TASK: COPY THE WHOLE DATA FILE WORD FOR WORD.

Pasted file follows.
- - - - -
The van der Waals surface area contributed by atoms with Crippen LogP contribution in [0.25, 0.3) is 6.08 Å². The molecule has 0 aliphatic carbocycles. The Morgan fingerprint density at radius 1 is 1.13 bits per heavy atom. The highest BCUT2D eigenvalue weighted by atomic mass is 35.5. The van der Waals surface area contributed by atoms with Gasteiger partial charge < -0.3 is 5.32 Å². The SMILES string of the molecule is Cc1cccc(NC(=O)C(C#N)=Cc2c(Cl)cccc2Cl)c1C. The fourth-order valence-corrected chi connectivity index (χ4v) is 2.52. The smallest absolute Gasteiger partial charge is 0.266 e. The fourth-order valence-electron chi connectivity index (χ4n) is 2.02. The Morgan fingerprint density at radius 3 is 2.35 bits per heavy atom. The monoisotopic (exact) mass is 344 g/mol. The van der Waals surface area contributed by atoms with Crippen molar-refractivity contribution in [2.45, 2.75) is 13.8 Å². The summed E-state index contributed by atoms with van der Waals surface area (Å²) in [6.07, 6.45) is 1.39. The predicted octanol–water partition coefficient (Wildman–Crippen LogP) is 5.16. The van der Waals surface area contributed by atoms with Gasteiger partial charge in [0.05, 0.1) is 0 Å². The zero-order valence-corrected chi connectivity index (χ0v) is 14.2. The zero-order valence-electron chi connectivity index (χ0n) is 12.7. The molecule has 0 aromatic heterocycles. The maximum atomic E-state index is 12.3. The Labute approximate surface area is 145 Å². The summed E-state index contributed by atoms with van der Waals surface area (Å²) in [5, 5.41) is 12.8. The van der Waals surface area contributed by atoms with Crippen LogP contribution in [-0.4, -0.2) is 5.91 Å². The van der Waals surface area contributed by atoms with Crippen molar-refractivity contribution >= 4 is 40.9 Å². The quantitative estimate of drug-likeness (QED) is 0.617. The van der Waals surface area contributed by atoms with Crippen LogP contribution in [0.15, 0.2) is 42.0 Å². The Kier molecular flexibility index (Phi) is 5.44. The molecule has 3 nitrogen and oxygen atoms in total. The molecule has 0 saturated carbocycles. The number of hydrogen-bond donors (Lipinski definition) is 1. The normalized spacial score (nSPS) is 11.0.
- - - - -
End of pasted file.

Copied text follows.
The van der Waals surface area contributed by atoms with Crippen LogP contribution in [0.25, 0.3) is 6.08 Å². The molecule has 0 aliphatic carbocycles. The Morgan fingerprint density at radius 1 is 1.13 bits per heavy atom. The highest BCUT2D eigenvalue weighted by atomic mass is 35.5. The van der Waals surface area contributed by atoms with Gasteiger partial charge < -0.3 is 5.32 Å². The SMILES string of the molecule is Cc1cccc(NC(=O)C(C#N)=Cc2c(Cl)cccc2Cl)c1C. The fourth-order valence-corrected chi connectivity index (χ4v) is 2.52. The smallest absolute Gasteiger partial charge is 0.266 e. The fourth-order valence-electron chi connectivity index (χ4n) is 2.02. The Morgan fingerprint density at radius 3 is 2.35 bits per heavy atom. The monoisotopic (exact) mass is 344 g/mol. The van der Waals surface area contributed by atoms with Crippen molar-refractivity contribution in [2.45, 2.75) is 13.8 Å². The summed E-state index contributed by atoms with van der Waals surface area (Å²) in [6.07, 6.45) is 1.39. The predicted octanol–water partition coefficient (Wildman–Crippen LogP) is 5.16. The van der Waals surface area contributed by atoms with Gasteiger partial charge in [0.05, 0.1) is 0 Å². The zero-order valence-corrected chi connectivity index (χ0v) is 14.2. The zero-order valence-electron chi connectivity index (χ0n) is 12.7. The molecule has 0 aromatic heterocycles. The maximum atomic E-state index is 12.3. The Labute approximate surface area is 145 Å². The summed E-state index contributed by atoms with van der Waals surface area (Å²) in [5, 5.41) is 12.8. The van der Waals surface area contributed by atoms with Crippen LogP contribution in [-0.4, -0.2) is 5.91 Å². The van der Waals surface area contributed by atoms with Crippen molar-refractivity contribution >= 4 is 40.9 Å². The quantitative estimate of drug-likeness (QED) is 0.617. The van der Waals surface area contributed by atoms with Crippen LogP contribution in [0.15, 0.2) is 42.0 Å². The Kier molecular flexibility index (Phi) is 5.44. The molecule has 3 nitrogen and oxygen atoms in total. The molecule has 0 saturated carbocycles. The number of hydrogen-bond donors (Lipinski definition) is 1. The normalized spacial score (nSPS) is 11.0.